"Better than a thousand hollow words, is one that brings peace." Buddha
Stephen King On Writing credits vocabulary as being one of the most important tools in the writer's toolbox. Having said that, he does not differentiate between a good vocabulary and a bad one, just that a writer needs to choose and use words effectively to tell the story. More often than not, this is achieved through simple words in preference to pretentious embellishments of language.
In The Art of Fiction, John Gardner provides more specific advice on vocabulary: avoid words that sound impressive but that everyone else is using, for example, serendipity, ubiquitous, ambiance and milieu. Instead, he suggests using common words that are not used often and that sound interesting, for example, galumph, quagmire, distraught and remiss.
Roy Peter Clark similarly suggests choosing words the 'average writer avoids but the average reader understands', and that a writer should experiment with language, in serious as well as light-hearted pieces.
Both Gardner and Clark advocate using esoteric terms when the story calls for it, and to use them with authority (but not to the point of overwhelming the reader with jargon). The writer, therefore, should pay attention to architectural terms for when she is describing buildings, botanical terms for garden settings, and nautical terms for that seafaring adventure.
In addition, Gardner encourages the use of foreign words. Strunk and White (The Elements of Style), however, advise caution when borrowing from foreign languages, lest the reader become confused and distracted (by the author's inclination to show off perhaps?).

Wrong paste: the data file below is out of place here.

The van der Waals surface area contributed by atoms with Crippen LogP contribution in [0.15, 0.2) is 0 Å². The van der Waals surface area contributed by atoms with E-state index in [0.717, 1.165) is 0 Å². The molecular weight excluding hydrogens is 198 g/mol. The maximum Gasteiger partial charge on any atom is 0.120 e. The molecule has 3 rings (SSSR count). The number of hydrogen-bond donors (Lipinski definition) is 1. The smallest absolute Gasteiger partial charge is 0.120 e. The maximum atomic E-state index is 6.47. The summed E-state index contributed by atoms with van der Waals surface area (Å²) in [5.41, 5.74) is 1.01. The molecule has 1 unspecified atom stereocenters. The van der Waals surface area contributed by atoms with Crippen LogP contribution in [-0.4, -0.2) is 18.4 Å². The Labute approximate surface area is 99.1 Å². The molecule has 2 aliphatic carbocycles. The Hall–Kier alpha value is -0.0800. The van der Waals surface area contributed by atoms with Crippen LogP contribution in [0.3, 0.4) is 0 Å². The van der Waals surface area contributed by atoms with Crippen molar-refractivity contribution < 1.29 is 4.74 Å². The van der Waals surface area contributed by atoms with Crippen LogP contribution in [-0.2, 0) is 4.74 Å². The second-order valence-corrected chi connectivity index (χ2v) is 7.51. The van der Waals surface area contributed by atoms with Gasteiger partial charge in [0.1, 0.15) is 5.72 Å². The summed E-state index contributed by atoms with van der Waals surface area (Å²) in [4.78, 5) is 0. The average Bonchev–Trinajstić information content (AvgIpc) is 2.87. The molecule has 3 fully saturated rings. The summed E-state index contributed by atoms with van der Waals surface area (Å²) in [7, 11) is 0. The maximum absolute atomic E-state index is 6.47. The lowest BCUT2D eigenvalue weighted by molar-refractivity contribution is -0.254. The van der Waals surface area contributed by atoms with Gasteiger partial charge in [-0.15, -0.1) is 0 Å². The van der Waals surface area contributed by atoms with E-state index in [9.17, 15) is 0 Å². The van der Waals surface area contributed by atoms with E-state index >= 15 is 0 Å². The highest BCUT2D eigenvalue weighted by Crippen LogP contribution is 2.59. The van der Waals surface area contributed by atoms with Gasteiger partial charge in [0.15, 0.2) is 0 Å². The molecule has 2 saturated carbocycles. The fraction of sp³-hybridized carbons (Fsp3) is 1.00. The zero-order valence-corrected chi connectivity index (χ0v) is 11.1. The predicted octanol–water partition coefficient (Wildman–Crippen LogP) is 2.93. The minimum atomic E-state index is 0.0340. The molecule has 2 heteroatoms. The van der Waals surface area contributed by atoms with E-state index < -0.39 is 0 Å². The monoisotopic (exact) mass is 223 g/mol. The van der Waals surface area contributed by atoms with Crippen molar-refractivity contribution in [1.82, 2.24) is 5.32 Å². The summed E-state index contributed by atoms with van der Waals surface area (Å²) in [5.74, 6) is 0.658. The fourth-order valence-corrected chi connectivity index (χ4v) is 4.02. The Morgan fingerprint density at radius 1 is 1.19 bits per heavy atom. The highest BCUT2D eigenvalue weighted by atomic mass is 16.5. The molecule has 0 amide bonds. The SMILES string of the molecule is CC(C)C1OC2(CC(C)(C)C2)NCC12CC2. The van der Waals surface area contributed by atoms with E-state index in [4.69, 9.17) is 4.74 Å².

Words are so important - they are the building blocks of every story after all - that I will visit this topic again during June, with a more concise discussion on how language can set tone, control pace and create suspense. In the meantime, the exercises below are intended to help the writer look for and experiment with new and interesting words.
Exercise 37. Flip through a dictionary and choose six interesting words that are vaguely or not familiar to you. Now write a short passage that incorporates these words (after reading the definitions, of course).
Exercise 38. Open a thesaurus at a random page. Choose a word and write a story containing every synonym listed for that word (or if you don’t have access to a thesaurus, choose a simple word and use all the synonyms you can think of).
Week 20 will explore the other building block of writing: Punctuation. I will briefly look at the concept, and then consider less-common examples (that tend to trip me up in my own writing).